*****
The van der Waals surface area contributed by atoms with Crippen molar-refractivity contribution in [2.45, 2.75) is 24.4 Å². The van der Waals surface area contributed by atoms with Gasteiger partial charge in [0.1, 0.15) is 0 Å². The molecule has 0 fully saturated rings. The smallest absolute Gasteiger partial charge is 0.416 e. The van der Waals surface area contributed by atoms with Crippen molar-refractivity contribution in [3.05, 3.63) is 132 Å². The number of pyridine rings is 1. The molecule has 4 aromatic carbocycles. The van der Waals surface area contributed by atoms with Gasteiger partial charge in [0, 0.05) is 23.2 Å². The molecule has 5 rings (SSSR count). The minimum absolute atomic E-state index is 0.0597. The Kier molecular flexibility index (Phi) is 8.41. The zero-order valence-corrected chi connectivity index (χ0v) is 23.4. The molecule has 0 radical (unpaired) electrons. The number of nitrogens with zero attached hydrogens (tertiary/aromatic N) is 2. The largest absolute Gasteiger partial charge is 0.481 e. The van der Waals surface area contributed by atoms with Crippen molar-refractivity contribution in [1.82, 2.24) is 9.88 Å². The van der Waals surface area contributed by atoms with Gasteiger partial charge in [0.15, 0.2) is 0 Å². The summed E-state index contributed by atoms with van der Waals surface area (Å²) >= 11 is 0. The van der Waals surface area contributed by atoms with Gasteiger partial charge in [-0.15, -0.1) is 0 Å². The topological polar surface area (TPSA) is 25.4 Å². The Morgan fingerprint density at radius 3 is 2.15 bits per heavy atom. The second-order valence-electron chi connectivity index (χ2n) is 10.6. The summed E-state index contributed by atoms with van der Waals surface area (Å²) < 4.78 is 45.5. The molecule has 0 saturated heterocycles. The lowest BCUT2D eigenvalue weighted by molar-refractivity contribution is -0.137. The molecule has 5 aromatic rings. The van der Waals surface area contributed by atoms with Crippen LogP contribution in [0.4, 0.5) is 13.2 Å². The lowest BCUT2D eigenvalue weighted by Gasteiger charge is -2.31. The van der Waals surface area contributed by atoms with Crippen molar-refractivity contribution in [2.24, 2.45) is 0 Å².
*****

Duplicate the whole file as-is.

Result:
The van der Waals surface area contributed by atoms with Crippen molar-refractivity contribution in [2.45, 2.75) is 24.4 Å². The van der Waals surface area contributed by atoms with Gasteiger partial charge in [0.1, 0.15) is 0 Å². The molecule has 0 fully saturated rings. The smallest absolute Gasteiger partial charge is 0.416 e. The van der Waals surface area contributed by atoms with Crippen molar-refractivity contribution in [3.05, 3.63) is 132 Å². The number of pyridine rings is 1. The molecule has 4 aromatic carbocycles. The van der Waals surface area contributed by atoms with Gasteiger partial charge in [0, 0.05) is 23.2 Å². The molecule has 5 rings (SSSR count). The minimum absolute atomic E-state index is 0.0597. The Kier molecular flexibility index (Phi) is 8.41. The zero-order valence-corrected chi connectivity index (χ0v) is 23.4. The molecule has 0 radical (unpaired) electrons. The number of nitrogens with zero attached hydrogens (tertiary/aromatic N) is 2. The largest absolute Gasteiger partial charge is 0.481 e. The van der Waals surface area contributed by atoms with Crippen molar-refractivity contribution in [1.82, 2.24) is 9.88 Å². The van der Waals surface area contributed by atoms with Gasteiger partial charge in [0.15, 0.2) is 0 Å². The summed E-state index contributed by atoms with van der Waals surface area (Å²) >= 11 is 0. The van der Waals surface area contributed by atoms with Gasteiger partial charge in [-0.15, -0.1) is 0 Å². The topological polar surface area (TPSA) is 25.4 Å². The Morgan fingerprint density at radius 3 is 2.15 bits per heavy atom. The second-order valence-electron chi connectivity index (χ2n) is 10.6. The summed E-state index contributed by atoms with van der Waals surface area (Å²) < 4.78 is 45.5. The molecule has 0 saturated heterocycles. The lowest BCUT2D eigenvalue weighted by molar-refractivity contribution is -0.137. The molecule has 5 aromatic rings. The van der Waals surface area contributed by atoms with Crippen LogP contribution in [0.4, 0.5) is 13.2 Å². The lowest BCUT2D eigenvalue weighted by Gasteiger charge is -2.31. The van der Waals surface area contributed by atoms with Crippen molar-refractivity contribution in [2.24, 2.45) is 0 Å².